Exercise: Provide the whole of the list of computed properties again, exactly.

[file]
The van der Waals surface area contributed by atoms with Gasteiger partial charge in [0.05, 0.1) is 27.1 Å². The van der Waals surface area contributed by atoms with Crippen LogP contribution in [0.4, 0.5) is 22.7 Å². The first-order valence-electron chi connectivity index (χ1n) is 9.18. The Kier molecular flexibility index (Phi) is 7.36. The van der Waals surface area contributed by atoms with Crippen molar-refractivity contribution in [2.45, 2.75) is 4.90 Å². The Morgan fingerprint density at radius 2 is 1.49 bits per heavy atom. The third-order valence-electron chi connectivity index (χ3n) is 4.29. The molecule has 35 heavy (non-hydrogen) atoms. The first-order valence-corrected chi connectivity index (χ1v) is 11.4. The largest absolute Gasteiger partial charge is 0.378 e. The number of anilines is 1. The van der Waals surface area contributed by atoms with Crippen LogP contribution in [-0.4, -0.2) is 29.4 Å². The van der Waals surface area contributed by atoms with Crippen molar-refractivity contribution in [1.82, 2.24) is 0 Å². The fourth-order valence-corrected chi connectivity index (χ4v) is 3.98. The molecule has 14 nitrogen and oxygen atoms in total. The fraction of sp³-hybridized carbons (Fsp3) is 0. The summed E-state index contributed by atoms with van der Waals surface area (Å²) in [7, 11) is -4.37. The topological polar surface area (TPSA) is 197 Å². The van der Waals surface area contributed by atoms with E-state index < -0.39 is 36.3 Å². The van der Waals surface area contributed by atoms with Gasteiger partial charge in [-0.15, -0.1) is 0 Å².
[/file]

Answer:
The van der Waals surface area contributed by atoms with Gasteiger partial charge in [0.05, 0.1) is 27.1 Å². The van der Waals surface area contributed by atoms with Crippen LogP contribution in [0.4, 0.5) is 22.7 Å². The first-order valence-electron chi connectivity index (χ1n) is 9.18. The Kier molecular flexibility index (Phi) is 7.36. The van der Waals surface area contributed by atoms with Crippen molar-refractivity contribution in [2.45, 2.75) is 4.90 Å². The Morgan fingerprint density at radius 2 is 1.49 bits per heavy atom. The third-order valence-electron chi connectivity index (χ3n) is 4.29. The molecule has 35 heavy (non-hydrogen) atoms. The first-order valence-corrected chi connectivity index (χ1v) is 11.4. The largest absolute Gasteiger partial charge is 0.378 e. The number of anilines is 1. The van der Waals surface area contributed by atoms with Crippen LogP contribution in [-0.4, -0.2) is 29.4 Å². The van der Waals surface area contributed by atoms with Crippen molar-refractivity contribution in [1.82, 2.24) is 0 Å². The fourth-order valence-corrected chi connectivity index (χ4v) is 3.98. The molecule has 14 nitrogen and oxygen atoms in total. The fraction of sp³-hybridized carbons (Fsp3) is 0. The summed E-state index contributed by atoms with van der Waals surface area (Å²) in [7, 11) is -4.37. The topological polar surface area (TPSA) is 197 Å². The van der Waals surface area contributed by atoms with E-state index < -0.39 is 36.3 Å². The van der Waals surface area contributed by atoms with Gasteiger partial charge in [-0.15, -0.1) is 0 Å².